Tags

Type your tag names separated by a space and hit enter

Products identified at an alternative disinfection pilot plant.
Environ Health Perspect. 1986 Nov; 69:119-27.EH

Abstract

Many drinking water utilities have recently changed or are seriously considering changing their disinfection practice from chlorine to some alternative treatment process. However, most of these utilities are changing their disinfectants without evaluating chemical impacts. Therefore, a research cooperative agreement was developed with Jefferson Parish, LA, to evaluate four parallel streams treated with four different disinfectants (chlorine, monochloramine, chlorine dioxide, and ozone.) These streams, along with a fifth parallel stream, which was not treated with a disinfectant (control), were passed through both sand and granular activated carbon (GAC). Ozonation reduced the total organic carbon (TOC) and total organic halide (TOX) concentration by 0.3 mg/L and 10 micrograms/L, respectively. The average concentration of TOC for the other disinfectants was comparable to that associated with the nondisinfected stream (3.3 mg/L). The average instantaneous TOX concentration for chlorine dioxide, chloramine, and chlorine disinfection after 30 min contact time increased by 60, 92, and 238 micrograms/L, respectively, from a nondisinfected concentration of 25 micrograms/L. The volatile organics most affected by disinfection (chlorination) were the trihalomethanes. No significant change in concentration was noted after disinfection for the other volatile organics evaluated, such as 1,2-dichlorethane, dichloromethane, trichloroethylene, 1,1,2-trichloroethane, and carbon tetrachloride. Ozonation produced an average concentration reduction of 11 to 84% for most of the nonvolatiles evaluated. Conversely, a concentration increase of 43 to 100% was noted, after chlorination, for some of the nonvolatile organics.

Authors

No affiliation info availableNo affiliation info available

Pub Type(s)

Journal Article
Research Support, U.S. Gov't, Non-P.H.S.

Language

eng

PubMed ID

3816717

Citation

Lykins, B W., and W Koffskey. "Products Identified at an Alternative Disinfection Pilot Plant." Environmental Health Perspectives, vol. 69, 1986, pp. 119-27.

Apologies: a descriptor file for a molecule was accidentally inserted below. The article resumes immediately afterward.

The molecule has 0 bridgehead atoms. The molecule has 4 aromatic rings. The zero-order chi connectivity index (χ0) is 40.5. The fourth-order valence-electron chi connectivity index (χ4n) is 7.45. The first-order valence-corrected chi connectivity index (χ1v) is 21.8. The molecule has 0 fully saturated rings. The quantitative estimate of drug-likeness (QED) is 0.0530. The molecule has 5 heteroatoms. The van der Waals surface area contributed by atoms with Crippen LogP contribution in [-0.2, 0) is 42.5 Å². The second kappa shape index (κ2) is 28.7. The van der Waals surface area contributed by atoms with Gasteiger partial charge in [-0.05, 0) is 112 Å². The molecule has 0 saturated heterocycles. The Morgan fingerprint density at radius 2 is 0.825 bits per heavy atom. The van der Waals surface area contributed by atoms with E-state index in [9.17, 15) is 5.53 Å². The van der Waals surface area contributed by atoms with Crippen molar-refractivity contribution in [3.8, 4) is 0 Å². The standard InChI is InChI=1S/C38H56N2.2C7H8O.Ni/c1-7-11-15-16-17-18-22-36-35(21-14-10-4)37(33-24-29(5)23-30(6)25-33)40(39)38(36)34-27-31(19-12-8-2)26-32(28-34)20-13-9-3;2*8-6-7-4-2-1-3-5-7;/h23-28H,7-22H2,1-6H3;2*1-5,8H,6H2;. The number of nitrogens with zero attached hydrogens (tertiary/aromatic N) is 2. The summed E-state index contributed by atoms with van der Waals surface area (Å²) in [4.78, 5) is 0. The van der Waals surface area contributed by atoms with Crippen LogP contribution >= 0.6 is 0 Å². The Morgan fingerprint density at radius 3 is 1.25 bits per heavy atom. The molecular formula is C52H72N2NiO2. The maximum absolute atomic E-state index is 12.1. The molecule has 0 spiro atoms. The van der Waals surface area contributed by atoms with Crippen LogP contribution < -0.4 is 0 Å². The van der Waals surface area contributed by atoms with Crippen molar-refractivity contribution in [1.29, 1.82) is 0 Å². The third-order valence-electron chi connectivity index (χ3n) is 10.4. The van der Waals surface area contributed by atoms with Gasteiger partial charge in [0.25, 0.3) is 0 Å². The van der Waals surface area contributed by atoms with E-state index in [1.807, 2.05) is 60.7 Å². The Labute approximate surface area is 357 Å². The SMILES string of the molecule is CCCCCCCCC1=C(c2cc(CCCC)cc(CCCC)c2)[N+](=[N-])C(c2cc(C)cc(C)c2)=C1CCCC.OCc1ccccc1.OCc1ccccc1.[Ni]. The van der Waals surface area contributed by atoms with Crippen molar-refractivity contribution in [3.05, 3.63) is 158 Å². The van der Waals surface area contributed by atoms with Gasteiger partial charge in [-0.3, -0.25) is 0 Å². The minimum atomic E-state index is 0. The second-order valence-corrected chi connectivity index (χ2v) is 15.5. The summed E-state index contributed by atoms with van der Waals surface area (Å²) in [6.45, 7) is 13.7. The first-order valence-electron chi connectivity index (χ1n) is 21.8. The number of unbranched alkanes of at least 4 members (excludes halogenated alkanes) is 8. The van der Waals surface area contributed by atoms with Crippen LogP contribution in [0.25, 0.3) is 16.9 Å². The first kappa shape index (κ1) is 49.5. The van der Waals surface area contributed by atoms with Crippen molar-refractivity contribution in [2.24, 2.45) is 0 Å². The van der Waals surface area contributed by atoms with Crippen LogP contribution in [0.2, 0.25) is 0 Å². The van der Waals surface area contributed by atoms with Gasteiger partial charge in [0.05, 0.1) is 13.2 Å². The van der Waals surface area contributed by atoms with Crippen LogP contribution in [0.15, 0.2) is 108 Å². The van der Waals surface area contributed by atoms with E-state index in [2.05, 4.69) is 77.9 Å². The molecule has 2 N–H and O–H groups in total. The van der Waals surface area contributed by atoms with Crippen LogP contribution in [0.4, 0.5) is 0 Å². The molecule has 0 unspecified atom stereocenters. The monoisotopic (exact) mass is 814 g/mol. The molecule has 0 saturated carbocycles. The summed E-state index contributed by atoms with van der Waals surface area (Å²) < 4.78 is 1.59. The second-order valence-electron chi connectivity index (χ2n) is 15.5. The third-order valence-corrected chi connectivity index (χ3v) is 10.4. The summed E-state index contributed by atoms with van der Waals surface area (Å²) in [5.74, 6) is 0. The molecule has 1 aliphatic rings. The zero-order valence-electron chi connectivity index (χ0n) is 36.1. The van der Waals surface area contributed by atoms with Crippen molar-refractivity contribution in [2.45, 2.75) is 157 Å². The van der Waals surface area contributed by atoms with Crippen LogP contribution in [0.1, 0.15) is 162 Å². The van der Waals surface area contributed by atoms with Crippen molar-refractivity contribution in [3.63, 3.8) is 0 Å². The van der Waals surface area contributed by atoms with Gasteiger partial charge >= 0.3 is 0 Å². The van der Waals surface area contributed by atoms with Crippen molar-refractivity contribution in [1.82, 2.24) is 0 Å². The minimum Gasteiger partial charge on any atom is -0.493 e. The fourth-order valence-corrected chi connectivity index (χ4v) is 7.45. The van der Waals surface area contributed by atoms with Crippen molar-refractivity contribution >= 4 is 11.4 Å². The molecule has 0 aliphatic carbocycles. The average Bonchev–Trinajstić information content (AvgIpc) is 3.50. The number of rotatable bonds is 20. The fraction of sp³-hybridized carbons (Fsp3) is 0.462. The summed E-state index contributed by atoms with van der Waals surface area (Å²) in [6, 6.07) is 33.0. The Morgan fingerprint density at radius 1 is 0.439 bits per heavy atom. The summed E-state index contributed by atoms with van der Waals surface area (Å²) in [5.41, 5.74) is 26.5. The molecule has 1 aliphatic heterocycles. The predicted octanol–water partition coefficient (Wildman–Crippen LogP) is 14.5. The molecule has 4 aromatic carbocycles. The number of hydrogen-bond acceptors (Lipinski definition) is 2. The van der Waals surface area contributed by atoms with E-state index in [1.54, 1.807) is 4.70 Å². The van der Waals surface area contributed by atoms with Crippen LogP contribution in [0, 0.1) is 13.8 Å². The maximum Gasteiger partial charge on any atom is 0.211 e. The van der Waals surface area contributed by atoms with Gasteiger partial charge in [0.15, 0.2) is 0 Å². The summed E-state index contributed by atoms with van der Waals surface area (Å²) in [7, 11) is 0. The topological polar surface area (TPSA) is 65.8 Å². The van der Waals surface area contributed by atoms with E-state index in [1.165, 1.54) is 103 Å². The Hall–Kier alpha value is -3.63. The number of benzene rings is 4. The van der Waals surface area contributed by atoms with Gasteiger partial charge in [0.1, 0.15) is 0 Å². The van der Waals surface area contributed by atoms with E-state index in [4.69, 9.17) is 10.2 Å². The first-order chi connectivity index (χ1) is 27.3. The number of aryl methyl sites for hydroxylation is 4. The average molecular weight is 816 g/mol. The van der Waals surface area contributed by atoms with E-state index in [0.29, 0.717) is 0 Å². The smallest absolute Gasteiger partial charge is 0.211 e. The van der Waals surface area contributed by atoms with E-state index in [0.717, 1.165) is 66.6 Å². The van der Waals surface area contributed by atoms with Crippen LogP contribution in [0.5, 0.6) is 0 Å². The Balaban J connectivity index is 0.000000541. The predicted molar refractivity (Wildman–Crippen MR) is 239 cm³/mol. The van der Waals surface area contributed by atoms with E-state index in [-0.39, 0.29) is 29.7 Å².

Lykins BW, Koffskey W. Products identified at an alternative disinfection pilot plant. Environ Health Perspect. 1986;69:119-27.
Lykins, B. W., & Koffskey, W. (1986). Products identified at an alternative disinfection pilot plant. Environmental Health Perspectives, 69, 119-27.
Lykins BW, Koffskey W. Products Identified at an Alternative Disinfection Pilot Plant. Environ Health Perspect. 1986;69:119-27. PubMed PMID: 3816717.
* Article titles in AMA citation format should be in sentence-case
TY - JOUR T1 - Products identified at an alternative disinfection pilot plant. AU - Lykins,B W,Jr AU - Koffskey,W, PY - 1986/11/1/pubmed PY - 2001/3/28/medline PY - 1986/11/1/entrez SP - 119 EP - 27 JF - Environmental health perspectives JO - Environ Health Perspect VL - 69 N2 - Many drinking water utilities have recently changed or are seriously considering changing their disinfection practice from chlorine to some alternative treatment process. However, most of these utilities are changing their disinfectants without evaluating chemical impacts. Therefore, a research cooperative agreement was developed with Jefferson Parish, LA, to evaluate four parallel streams treated with four different disinfectants (chlorine, monochloramine, chlorine dioxide, and ozone.) These streams, along with a fifth parallel stream, which was not treated with a disinfectant (control), were passed through both sand and granular activated carbon (GAC). Ozonation reduced the total organic carbon (TOC) and total organic halide (TOX) concentration by 0.3 mg/L and 10 micrograms/L, respectively. The average concentration of TOC for the other disinfectants was comparable to that associated with the nondisinfected stream (3.3 mg/L). The average instantaneous TOX concentration for chlorine dioxide, chloramine, and chlorine disinfection after 30 min contact time increased by 60, 92, and 238 micrograms/L, respectively, from a nondisinfected concentration of 25 micrograms/L. The volatile organics most affected by disinfection (chlorination) were the trihalomethanes. No significant change in concentration was noted after disinfection for the other volatile organics evaluated, such as 1,2-dichlorethane, dichloromethane, trichloroethylene, 1,1,2-trichloroethane, and carbon tetrachloride. Ozonation produced an average concentration reduction of 11 to 84% for most of the nonvolatiles evaluated. Conversely, a concentration increase of 43 to 100% was noted, after chlorination, for some of the nonvolatile organics. SN - 0091-6765 UR - https://www.unboundmedicine.com/medline/citation/3816717/Products_identified_at_an_alternative_disinfection_pilot_plant_ DB - PRIME DP - Unbound Medicine ER -